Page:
Aldis Plaudis

From the standpoint of a colletor, how would you describe the current “supply/demand” situation in art in Latvia?

Since the Medici era, wealthy traders have commissioned works and remarkable artists have fulfilled these commissions—the artists create art because there are people to purchase this art. T

oday, I wouldn’t say that business development is being stimulated in Latvia. Therefore, of course, the number of people who can actively work on expanding their art collections is diminishing.

Meanwhile, Latvian art is going out into the world, and for this, of course, we can only be grateful! Kalvis Zuters, Normunds Brasliņš, and others won’t die of hunger. Some sell works in Russia, others in France and Belgium. But in Latvia… 

I’m pleased to say that I’ve always acquired more than a few works made by Latvians in exile. Even in exile, these artists continued to create works of art, in the United States, Germany, and Australia. Now these works have returned to Latvia.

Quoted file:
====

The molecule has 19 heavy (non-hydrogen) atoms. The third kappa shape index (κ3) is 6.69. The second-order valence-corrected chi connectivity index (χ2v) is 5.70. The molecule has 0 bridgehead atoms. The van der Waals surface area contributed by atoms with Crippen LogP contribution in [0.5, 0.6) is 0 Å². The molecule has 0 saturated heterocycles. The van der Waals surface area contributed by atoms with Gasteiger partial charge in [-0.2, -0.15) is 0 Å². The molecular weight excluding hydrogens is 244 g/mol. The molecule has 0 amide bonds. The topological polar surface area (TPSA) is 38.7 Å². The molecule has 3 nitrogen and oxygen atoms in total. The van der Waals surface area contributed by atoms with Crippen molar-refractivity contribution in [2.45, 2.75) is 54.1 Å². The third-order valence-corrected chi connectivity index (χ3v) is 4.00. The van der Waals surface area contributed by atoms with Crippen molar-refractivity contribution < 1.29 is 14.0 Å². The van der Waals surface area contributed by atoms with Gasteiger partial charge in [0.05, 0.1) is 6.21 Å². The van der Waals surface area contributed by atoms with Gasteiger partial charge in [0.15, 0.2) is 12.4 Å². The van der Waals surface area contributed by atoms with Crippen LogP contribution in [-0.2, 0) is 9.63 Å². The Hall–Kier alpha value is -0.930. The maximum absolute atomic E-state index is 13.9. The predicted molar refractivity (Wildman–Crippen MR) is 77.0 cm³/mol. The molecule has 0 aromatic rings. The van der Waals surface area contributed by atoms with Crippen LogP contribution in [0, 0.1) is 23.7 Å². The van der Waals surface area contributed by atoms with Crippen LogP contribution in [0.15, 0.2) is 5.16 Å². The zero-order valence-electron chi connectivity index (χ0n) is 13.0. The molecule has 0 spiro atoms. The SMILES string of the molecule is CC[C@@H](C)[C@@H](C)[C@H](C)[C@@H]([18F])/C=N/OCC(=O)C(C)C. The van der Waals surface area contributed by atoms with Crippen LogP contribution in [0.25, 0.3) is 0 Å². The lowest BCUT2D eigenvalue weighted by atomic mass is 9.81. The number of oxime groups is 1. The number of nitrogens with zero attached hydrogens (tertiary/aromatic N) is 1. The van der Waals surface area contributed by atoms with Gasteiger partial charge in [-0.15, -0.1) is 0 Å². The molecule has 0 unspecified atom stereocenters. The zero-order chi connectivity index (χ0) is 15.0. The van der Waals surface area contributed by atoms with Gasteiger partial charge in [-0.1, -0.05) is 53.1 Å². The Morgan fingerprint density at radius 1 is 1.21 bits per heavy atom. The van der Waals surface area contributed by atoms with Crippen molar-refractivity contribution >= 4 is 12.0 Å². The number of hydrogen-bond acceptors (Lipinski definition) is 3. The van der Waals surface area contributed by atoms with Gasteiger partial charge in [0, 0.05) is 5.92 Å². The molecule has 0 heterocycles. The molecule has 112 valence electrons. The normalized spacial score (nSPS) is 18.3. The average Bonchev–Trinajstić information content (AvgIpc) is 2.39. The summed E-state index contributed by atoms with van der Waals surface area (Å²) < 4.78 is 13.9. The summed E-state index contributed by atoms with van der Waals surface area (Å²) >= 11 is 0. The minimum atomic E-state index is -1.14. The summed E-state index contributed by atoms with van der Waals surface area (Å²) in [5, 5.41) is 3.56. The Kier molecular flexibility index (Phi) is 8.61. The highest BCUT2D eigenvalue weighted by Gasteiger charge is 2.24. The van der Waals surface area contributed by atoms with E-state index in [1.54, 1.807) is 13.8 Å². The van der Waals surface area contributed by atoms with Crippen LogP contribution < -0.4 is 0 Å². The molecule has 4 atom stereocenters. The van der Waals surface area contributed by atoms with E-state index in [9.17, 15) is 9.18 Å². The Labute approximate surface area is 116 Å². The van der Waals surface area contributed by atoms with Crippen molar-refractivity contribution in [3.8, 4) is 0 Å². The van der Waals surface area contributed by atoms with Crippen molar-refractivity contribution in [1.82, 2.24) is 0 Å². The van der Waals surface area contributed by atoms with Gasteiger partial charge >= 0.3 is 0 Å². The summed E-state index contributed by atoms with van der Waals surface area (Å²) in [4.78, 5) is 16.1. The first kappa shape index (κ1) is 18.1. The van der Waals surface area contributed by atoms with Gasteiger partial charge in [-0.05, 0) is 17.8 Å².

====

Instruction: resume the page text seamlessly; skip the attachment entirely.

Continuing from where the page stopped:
So would you say collectors create an advantageous environment for contemporary artists in Latvia?

What else? There are collections, there are people interested in art who are able to purchase it. Of course, there are also centralized museum acquisitions, yet the budget that is intended for purchasing works by young artists is not too generous.

A wonderful example is Jānis Zuzāns’s Mūkusala Art Salon. I’ll try to create something similar in the Mālpils manor, only in a different style, a different cut, with a historical touch.

In the international context, patrons of the arts and owners of private galleries are valued very highly. At Mikhail Gorbachev’s recent grandiose eightieth anniversary concert at Albert Hall, “Gorby” mentioned and specially thanked patrons and supporters of the arts in his speech. In Latvia today, the attitude unfortunately is more restrained. 

What is your unfilled dream as a collector?

I’d really like to acquire a work by Kārlis Miesniekas from his Cubist period. I’d also like a work by Bruno Vasiļevskis, who is an important figure in Latvian art history. Unfortunately, most of his works were brought away to the United Sates. I’d like to return at least one of the artist’s best works to Latvia.